Last week I posted an ad to Craigslist offering our yellow loveseat for sale for $200. A gentleman wrote to say that he was interested, but that he couldn’t come see it because he’s busy with work. Instead, he proposed mailing his payment, and then having movers come later to pick up the loveseat. Odd, but not unheard-of, I supposed. Yet as the transaction has unfolded, it now seems pretty clear that that this “buyer” is really trying to pull a Craigslist version of the Nigerian dictator/advance-fee fraud.
The tone of his messages seemed strange from the get-go, but the note I received last night brought things into focus. Here’s the key portion of his very long and convoluted email:
There was a misinterpretation while sending the payment. According to the instruction i gave my secretary,he was suppose to send your payment and another payment to the mover who will pick up the item.But in the process he made a mistake by sending along the mover’s fund with yours.making a total of $2,950 USD.
He claimed i said he should send the mover’s payment together with yours. But I’m sure i told him to send just your payment and another payment for the mover,but i guess he miss understood me.It’s was an awful mistake and the payment had already been posted to you, that should not disturb our transaction.i suggest we find a solution to awful mistake by cashing the payment from the bank and deduct your own money …($200).then forward the extra money directly to my mover in cash via MONEY GRAM MONEY TRANSFER.Please i am very sorry for this inconvenience I’m giving you,you can deduct an extra $100 dollars for all the stress i might have put you through in this transaction. please the remaining money to the mover in cash via money gram money transfer as soon as you get the payment,so as to come for the pick up of the item immediately.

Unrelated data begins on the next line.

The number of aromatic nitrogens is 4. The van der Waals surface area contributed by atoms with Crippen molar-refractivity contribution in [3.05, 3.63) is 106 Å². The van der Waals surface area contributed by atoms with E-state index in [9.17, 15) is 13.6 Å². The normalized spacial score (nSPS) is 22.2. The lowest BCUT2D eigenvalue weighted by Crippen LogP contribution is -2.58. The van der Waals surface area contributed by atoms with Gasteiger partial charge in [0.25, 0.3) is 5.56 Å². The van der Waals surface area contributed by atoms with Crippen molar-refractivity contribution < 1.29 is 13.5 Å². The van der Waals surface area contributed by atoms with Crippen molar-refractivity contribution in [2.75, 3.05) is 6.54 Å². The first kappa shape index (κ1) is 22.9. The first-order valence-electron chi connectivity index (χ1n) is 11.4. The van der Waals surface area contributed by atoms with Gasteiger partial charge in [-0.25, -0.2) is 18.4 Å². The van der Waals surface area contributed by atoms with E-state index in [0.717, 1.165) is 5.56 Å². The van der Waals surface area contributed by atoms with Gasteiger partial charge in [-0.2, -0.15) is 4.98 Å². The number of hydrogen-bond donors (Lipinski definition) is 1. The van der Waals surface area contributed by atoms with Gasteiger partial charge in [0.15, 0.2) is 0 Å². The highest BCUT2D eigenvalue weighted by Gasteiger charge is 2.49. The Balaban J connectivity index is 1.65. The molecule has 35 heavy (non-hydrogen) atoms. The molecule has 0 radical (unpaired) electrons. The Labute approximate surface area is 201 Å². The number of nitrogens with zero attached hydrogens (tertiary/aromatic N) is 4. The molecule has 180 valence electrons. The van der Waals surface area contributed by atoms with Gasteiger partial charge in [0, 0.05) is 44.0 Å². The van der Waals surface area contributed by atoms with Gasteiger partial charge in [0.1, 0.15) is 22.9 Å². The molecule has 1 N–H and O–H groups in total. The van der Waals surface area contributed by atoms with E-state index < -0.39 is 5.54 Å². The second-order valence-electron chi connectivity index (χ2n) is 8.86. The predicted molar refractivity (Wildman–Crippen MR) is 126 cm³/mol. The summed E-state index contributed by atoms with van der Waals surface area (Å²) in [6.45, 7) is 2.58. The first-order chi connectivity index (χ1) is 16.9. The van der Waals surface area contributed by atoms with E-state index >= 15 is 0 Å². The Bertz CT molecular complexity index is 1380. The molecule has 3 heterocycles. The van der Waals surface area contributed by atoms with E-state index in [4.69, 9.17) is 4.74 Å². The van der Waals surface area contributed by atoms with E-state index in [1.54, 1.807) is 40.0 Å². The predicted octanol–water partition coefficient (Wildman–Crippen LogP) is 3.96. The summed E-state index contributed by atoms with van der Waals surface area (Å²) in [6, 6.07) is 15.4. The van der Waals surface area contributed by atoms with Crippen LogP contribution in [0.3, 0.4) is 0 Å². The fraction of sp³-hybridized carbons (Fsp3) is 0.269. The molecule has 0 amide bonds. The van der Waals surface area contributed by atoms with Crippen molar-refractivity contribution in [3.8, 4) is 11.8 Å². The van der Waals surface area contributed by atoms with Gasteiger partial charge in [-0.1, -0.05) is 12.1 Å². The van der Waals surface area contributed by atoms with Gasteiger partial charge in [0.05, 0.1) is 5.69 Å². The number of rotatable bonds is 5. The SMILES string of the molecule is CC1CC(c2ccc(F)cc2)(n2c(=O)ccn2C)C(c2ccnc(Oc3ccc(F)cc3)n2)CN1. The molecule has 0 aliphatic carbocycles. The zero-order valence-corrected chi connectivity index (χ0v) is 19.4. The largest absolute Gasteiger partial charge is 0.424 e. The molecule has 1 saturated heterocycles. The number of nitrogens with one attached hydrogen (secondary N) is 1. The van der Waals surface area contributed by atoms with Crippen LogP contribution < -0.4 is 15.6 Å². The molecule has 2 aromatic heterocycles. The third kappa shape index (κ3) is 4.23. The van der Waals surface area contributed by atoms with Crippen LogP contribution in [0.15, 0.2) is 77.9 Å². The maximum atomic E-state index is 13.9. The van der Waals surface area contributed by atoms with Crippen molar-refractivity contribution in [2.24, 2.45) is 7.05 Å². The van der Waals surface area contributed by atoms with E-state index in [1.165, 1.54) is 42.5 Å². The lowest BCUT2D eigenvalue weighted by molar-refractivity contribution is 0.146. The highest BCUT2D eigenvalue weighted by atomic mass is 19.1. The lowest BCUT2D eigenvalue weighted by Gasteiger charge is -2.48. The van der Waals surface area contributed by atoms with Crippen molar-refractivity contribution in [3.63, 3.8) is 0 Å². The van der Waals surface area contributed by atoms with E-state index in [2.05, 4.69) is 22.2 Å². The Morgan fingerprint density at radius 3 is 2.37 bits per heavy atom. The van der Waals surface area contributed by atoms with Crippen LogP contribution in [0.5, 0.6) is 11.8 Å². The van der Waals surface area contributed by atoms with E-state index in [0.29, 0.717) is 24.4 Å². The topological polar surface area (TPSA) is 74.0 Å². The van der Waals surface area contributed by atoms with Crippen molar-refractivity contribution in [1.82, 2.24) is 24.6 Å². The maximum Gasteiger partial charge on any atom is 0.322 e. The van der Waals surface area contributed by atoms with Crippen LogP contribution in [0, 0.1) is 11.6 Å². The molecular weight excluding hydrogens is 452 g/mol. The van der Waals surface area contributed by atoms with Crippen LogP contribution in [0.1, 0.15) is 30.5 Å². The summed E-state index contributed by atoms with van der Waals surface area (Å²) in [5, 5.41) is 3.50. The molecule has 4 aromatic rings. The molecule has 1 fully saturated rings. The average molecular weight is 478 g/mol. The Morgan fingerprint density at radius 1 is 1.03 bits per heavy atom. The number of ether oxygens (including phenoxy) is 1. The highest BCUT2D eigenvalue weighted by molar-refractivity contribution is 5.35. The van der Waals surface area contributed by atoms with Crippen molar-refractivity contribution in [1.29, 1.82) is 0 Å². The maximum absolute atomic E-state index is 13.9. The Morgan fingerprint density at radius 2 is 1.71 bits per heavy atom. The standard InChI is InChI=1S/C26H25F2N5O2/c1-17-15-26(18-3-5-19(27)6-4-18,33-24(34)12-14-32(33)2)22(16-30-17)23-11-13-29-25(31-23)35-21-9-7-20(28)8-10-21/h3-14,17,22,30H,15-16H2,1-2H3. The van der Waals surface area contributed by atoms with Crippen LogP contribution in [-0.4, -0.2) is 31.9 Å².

Apart from the fact that he said he was sending a check that was $2700 above the value of the loveseat, the Moneygram part was the dead giveaway. The Wikipedia’s entry on the advance-fee fraud explains:
Scammers often request that payments be made using a wire transfer service like Western Union and Moneygram. The reason given by the scammer will usually relate to the speed at which the payment can be received and processed, allowing quick release of the supposed payoff. The real reason is that wire transfers and similar methods of payment are irreversible, untraceable and, because identification beyond knowledge of the details of the transaction is often not required, completely anonymous.
I won’t disclose the name or email address of this individual here, since I don’t have definitive proof that he is a fraudster. I will say, however, that he’s been using a Gmail account.
Mainly, the important thing to note is that this is happening at all. Turns out, there’s more than one way to solicit help for Nigerian dictators, and Craigslist “purchasers” may be one of them. Sellers beware!
Oh, and if you want a nice yellow loveseat for $200, it’s still available. Face-to-face transactions preferred.
UPDATE: To be clear, the essence of this scam is that the check the scammer will send is a counterfeit. The scam is based on the assumption that I will cash the $2950 check, then refund the $2750 difference to the scammer via Moneygram *before* my bank identifies his check as a fake. In a few weeks, the bank would deduct the $2950 from my account balance after the check was deemed invalid, but the $2750 I sent to the scammer via the Moneygram would be gone forever. As it happens, his fake check just arrived, and here’s what it looks like:
Based on what I’ve read, the check is probably drawn from a real account, but the check itself is no doubt a fake. For that reason, I’ve blurred the account numbers in the image. And of course, I have no intention of cashing this check. Quite the contrary…